I admit, I know very little about Medicaid, but when you dig a little deeper into the reporting of this study, it appears there is more to the “Medicaid” aspect then meets the eye.

This study seems to find that having Medicaid is still better than being one of the 47 million that are uninsured…

Results showed that uninsured patients were 90% more likely and Medicaid patients were 40% more likely to be diagnosed with stage II than stage I disease compared with those who had either private insurance or Medicare (difference not significant between the two latter groups).

And, are the Medicaid patients in this study mostly from nursing homes? If so, this study on Medicaid and nursing homes seems to indicate the problem is more to do with the actual care being given in nursing homes, and less to do with being insured with Medicaid.

A study in the January 2008 issue of the Journal of the National Cancer Institute suggests that Medicaid patients in nursing home care receive limited cancer services. While the prevalence of cancer in nursing home patients is 1 in 10, according to Dr. Bradley and coauthors this population has received little attention in outcomes research.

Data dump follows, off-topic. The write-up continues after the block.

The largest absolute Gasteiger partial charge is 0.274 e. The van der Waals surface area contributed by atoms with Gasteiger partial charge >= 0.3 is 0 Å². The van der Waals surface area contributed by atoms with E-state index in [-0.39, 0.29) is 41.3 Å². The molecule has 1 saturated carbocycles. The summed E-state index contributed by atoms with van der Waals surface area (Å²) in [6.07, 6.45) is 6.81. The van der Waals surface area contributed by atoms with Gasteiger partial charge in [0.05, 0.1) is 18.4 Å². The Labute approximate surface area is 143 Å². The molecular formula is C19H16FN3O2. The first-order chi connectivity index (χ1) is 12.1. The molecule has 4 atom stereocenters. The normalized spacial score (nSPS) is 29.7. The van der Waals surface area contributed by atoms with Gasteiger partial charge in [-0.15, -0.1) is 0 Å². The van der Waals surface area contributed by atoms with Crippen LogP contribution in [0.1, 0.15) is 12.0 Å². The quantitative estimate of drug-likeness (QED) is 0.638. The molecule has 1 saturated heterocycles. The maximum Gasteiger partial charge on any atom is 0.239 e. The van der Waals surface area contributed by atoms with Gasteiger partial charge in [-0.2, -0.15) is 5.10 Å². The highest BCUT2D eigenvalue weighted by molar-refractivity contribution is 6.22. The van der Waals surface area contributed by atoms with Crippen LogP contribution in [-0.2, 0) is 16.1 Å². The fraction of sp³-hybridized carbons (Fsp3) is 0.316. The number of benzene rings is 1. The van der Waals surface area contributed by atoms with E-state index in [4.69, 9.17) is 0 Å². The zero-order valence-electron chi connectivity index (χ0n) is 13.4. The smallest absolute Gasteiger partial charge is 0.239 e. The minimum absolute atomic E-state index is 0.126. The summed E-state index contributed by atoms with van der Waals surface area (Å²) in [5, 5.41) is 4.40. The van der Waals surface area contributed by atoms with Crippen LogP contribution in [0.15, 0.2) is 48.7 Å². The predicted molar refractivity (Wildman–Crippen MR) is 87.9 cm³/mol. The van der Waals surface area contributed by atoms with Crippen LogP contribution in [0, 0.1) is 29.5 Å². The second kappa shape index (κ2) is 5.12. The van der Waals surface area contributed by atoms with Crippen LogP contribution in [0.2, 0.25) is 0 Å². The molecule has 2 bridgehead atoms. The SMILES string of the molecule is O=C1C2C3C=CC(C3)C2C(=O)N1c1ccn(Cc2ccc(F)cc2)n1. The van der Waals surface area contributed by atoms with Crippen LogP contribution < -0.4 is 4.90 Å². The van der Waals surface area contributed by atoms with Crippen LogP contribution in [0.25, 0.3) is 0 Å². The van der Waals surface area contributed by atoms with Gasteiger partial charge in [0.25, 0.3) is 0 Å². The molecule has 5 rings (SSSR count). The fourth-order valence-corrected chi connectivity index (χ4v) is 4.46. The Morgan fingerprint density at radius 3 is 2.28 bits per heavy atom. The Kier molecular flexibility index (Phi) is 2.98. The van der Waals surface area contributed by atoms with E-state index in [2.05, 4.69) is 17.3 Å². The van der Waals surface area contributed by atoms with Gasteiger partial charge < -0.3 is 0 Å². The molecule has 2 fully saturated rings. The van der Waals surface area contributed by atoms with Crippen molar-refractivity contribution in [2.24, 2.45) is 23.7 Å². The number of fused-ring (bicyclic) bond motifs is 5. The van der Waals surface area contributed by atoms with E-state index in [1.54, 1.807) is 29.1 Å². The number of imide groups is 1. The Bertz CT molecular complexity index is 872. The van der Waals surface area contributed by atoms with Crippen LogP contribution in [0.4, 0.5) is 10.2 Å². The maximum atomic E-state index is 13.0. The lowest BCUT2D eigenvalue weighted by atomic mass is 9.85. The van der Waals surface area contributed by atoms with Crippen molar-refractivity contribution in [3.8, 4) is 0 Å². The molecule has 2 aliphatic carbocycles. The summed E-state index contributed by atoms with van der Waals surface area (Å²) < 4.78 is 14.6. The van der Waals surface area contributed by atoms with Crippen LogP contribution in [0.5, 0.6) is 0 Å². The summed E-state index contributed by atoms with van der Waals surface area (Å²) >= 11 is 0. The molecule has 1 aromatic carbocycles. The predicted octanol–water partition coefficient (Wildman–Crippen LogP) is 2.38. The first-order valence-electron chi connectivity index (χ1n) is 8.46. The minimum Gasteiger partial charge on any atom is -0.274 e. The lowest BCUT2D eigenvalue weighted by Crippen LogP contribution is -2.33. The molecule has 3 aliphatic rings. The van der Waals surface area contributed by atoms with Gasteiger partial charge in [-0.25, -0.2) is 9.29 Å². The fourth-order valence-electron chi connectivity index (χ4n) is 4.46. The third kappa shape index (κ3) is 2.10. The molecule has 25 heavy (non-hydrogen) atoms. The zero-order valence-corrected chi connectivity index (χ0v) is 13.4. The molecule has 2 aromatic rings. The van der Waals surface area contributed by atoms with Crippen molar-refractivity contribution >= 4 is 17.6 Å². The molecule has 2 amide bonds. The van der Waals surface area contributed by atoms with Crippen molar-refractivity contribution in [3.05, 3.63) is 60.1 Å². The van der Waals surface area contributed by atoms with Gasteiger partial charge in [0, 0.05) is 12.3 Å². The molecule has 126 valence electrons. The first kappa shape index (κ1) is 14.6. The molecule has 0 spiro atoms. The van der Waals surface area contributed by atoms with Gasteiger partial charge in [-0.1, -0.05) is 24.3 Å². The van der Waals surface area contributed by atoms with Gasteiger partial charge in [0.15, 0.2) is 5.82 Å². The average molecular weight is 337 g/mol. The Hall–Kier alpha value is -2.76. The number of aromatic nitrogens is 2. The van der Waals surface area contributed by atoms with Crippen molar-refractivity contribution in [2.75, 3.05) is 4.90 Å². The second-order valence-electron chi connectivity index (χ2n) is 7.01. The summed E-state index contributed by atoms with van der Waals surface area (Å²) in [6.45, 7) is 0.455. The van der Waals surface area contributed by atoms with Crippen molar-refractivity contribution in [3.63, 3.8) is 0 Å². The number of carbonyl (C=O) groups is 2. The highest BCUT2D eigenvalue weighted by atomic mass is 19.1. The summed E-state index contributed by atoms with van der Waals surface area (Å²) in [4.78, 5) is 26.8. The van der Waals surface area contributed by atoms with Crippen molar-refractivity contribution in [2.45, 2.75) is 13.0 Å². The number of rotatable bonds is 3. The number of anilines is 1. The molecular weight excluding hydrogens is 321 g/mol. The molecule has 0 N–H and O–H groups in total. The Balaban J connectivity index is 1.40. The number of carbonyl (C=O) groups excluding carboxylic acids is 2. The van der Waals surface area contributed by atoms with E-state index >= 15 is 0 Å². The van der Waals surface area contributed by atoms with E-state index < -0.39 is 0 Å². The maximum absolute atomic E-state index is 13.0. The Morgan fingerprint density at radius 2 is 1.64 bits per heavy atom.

The report concludes that nursing home patients had a preponderance of late or unstaged disease, high mortality with a few months of diagnosis, low hospice use, and very little cancer-directed treatment, even among patients with early stage cancer where treatment can alleviate symptoms.

I’m pointing these discrepancies out because – If this study is really going to be used to help determine our country’s healthcare policy, then we need to understand a few things. Most importantly, that the problems facing Medicaid are much different than the problems facing any plan to insure the uninsured. In other words…Don’t use statistics on orange trees, to determine whether or not to grow an apple tree.

Also see:

Health Insurance only for the Healthy — If 47 million uninsured Americans is not high enough a number of vulnerable people who often do not visit the doctor soon enough to receive an early cancer diagnosis leading to a higher cancer survival rate, Blue Cross of California is looking to increase the number of uninsured — with the help of doctors.

Sweet Surrender — C is for CANCER

Anyway, I still don’t know what this post is really about, I guess it could mean different things to different people. If you have good insurance it may mean one thing…but if you have a parent in a nursing home, or are uninsured yourself, probably something totally different. What does this information mean to you? Will these issues have any affect on how you vote in November?

Contributing Editor Catherine Morgan
CatherineBlogs, The Political Voices of Women, Care2 Election Blog

Posted in BlogHer, cancer, chronic illness, family, Health, life, news, opinion, political, Politics, thoughts, universal healthcare, Women | 1 Comment »

Healthcare Reform: A Tour Around Health and Political Blogs